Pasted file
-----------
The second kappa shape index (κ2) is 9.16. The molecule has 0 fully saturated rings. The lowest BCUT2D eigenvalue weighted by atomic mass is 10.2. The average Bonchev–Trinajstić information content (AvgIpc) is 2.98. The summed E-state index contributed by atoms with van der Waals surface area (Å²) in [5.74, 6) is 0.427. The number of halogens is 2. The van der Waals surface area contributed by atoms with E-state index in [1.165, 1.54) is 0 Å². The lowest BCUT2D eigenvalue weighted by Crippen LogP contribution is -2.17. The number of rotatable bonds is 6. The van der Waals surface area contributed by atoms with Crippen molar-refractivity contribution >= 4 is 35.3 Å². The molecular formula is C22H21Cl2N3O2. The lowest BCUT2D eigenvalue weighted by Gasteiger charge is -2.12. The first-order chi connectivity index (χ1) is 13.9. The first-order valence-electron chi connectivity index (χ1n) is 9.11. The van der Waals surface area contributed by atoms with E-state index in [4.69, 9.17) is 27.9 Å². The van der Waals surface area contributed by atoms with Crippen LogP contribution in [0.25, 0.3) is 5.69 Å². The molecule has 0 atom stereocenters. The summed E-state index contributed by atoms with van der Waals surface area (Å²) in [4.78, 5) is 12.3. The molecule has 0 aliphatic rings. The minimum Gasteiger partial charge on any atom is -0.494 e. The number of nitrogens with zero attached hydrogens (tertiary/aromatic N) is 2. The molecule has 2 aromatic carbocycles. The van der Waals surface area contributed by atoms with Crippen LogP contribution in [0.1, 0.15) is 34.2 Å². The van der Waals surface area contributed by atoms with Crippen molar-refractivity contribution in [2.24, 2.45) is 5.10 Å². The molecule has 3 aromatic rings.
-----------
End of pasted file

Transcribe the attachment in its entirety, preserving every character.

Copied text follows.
The second kappa shape index (κ2) is 9.16. The molecule has 0 fully saturated rings. The lowest BCUT2D eigenvalue weighted by atomic mass is 10.2. The average Bonchev–Trinajstić information content (AvgIpc) is 2.98. The summed E-state index contributed by atoms with van der Waals surface area (Å²) in [5.74, 6) is 0.427. The number of halogens is 2. The van der Waals surface area contributed by atoms with E-state index in [1.165, 1.54) is 0 Å². The lowest BCUT2D eigenvalue weighted by Crippen LogP contribution is -2.17. The number of rotatable bonds is 6. The van der Waals surface area contributed by atoms with Crippen molar-refractivity contribution >= 4 is 35.3 Å². The molecular formula is C22H21Cl2N3O2. The lowest BCUT2D eigenvalue weighted by Gasteiger charge is -2.12. The first-order chi connectivity index (χ1) is 13.9. The first-order valence-electron chi connectivity index (χ1n) is 9.11. The van der Waals surface area contributed by atoms with E-state index in [4.69, 9.17) is 27.9 Å². The van der Waals surface area contributed by atoms with Crippen LogP contribution in [0.25, 0.3) is 5.69 Å². The molecule has 0 atom stereocenters. The summed E-state index contributed by atoms with van der Waals surface area (Å²) in [4.78, 5) is 12.3. The molecule has 0 aliphatic rings. The minimum Gasteiger partial charge on any atom is -0.494 e. The number of nitrogens with zero attached hydrogens (tertiary/aromatic N) is 2. The molecule has 2 aromatic carbocycles. The van der Waals surface area contributed by atoms with Crippen LogP contribution in [0.1, 0.15) is 34.2 Å². The van der Waals surface area contributed by atoms with Crippen molar-refractivity contribution in [2.24, 2.45) is 5.10 Å². The molecule has 3 aromatic rings.